ME bank has announced that it will pass on the full RBA rate cut to all existing variable rate home loan borrowers, while two other non-major banks have also lowered their rates.
Industry superannuation fund-owned ME Bank has announced its decision to pass on the Reserve Bank of Australia’s (RBA) full official cash rate cut of 0.15 per cent to all existing borrowers on a variable rate home loan.
The rate cut applies to the bank’s flexible home loan, flexible home loan with member package and basic home loan products, as well as standard home loan (settled after 1 October 1998), and ultimate offset account, effective 26 November.
It also applies to the interest-only investment product, and standard home loans settled before 1 October 1998, effective 15 December. The bank said rate change dates for these two legacy products are dictated by their specific terms and conditions.
Commenting on the interest rate cuts, ME Bank CEO Adam Crane said that an owner-occupier borrower paying principal and interest repayments on a 25-year $400,000 home loan could save $406 per annum when the rate cuts are applied.
“We have been speaking to thousands of our home loan customers over the past six months, many of whom have shared their concerns about the financial impact COVID-19 is having on households,” Mr Crane said.
“This decision will help many of those households through what is a difficult financial period.”
The rate cuts have followed announcements by the major banks, who slashed rates to several of their loan products for new customers, while several non-bank lenders – including Athena Home Loans, Homeloans.com.au and Mortgage House – have already dropped rates by the RBA’s drop of 15 basis points for existing customers, too.
Mr Crane said ME Bank has paused loan repayments for around 9,500 borrowers as part of the bank’s measure to provide loan repayment holidays for customers affected by the coronavirus pandemic.
Suncorp cuts rates for SMEs, home loans
The regional bank said it will reduce advertised fixed rates for small business customers by up to 70 bps, starting from 2.69 per cent.
For home loan customers, the bank has announced a new 1.89 per cent per annum two-year fixed home loan rate for eligible owner-occupiers.
The new rates for small business and home loan customers are effective from 19 November, with Suncorp telling The Adviser that they are only applicable to new customers.
The bank is also offering eligible customers who refinance their loans to Suncorp cash back offers of $2,000 for loans between $250,000 and $749,000, and $3,000 for refinanced loans greater than $750,000.
Teachers and frontline health workers are entitled to an additional $1,000 cash back.
Citi lowers fixed rate home loans
Citi Australia has reduced its fixed rate home loans following the RBA's decision to lower the official cash rate.
The non-major told The Adviser that the new rates are for new customers, but existing customers can contact Citi Australia to request the new rate.
Commenting on the announcement, Citi Australia head of mortgage distribution Matt Wood said: “As we continue to hit new record lows for interest rates, we are pleased to offer brokers and our customers one of the most compelling rates in market.”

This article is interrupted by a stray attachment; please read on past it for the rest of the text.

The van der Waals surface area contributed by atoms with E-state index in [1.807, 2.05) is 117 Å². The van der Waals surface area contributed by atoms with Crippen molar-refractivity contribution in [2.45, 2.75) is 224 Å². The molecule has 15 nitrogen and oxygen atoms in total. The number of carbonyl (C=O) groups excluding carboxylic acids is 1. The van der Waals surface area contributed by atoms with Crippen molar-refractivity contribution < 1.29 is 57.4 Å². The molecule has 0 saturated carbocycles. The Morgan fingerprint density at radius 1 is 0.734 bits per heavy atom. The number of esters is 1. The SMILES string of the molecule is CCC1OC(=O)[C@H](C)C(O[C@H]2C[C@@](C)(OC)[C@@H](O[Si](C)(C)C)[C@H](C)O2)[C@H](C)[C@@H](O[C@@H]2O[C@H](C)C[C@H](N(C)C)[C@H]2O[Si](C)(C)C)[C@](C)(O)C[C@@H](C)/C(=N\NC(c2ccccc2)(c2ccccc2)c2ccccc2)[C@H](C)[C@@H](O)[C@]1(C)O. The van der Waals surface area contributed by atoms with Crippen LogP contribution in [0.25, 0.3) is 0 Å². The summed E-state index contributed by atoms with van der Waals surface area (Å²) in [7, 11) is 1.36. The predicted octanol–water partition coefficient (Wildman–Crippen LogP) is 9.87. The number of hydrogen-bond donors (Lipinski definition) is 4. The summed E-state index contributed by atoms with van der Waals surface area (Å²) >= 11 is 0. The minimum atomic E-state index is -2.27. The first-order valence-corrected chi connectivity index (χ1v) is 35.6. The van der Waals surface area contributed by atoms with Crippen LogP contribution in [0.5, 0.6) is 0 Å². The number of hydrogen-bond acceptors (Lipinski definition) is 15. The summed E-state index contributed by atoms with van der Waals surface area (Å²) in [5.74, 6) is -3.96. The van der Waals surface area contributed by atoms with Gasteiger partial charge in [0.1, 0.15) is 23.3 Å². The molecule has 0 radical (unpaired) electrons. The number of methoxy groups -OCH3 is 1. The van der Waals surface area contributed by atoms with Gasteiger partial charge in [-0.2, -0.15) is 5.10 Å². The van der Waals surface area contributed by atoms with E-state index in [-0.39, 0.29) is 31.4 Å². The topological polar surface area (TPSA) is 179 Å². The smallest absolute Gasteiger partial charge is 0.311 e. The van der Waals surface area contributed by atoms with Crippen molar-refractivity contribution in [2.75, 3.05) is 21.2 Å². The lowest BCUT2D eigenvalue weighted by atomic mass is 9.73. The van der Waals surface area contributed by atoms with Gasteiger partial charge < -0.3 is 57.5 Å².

The changes include:
The rates are effective from 12 November.
Obtaining the Aussie dream
In addition to announcing changes to its interest rates, ME Bank has released research based on a survey about how Australians were feeling about their financial situation and their prospects of reaching their goals during the COVID-19 crisis.
ME’s Aussie Dream Survey, conducted with 1,000 Australians aged from 18 to 39, found that 40 per cent of respondents had planned on buying their first property before the onset of COVID-19, while 14 per cent planned on buying a subsequent property.
However, 23 per cent said that they have planned to delay or downgrade their goal of buying a property due to the impact of COVID-19, while 10 per cent have delayed paying off their home completely and 8 per cent have delayed buying a subsequent property.
Almost half of all respondents (49 per cent) who said they have delayed or downgraded their goals as a result of the pandemic said they feel that they have been set back by between one year and up to three years.
More broadly, 58 per cent of those surveyed said it is unlikely for young Australians to own a dream home, while 69 per cent said owning a dream home and retiring at 65 is impossible for young Australians.
The survey findings from ME have come at the same time as research from Credit Union Australia (CUA), which found that 32 per cent of 1,500 respondents believe that the COVID-19 crisis has left them in a worse position with regards to buying property.
However, a fifth of those surveyed said they were more equipped to buy property since the onset of the pandemic, particularly those aged between 25 and 34.
[Related: Millennials prioritising home ownership]
Malavika Santhebennur is the features editor on the mortgages titles at Momentum Media.
Before joining the team in 2019, Malavika held roles with Money Management and Benchmark Media. She has been writing about financial services for the past six years.
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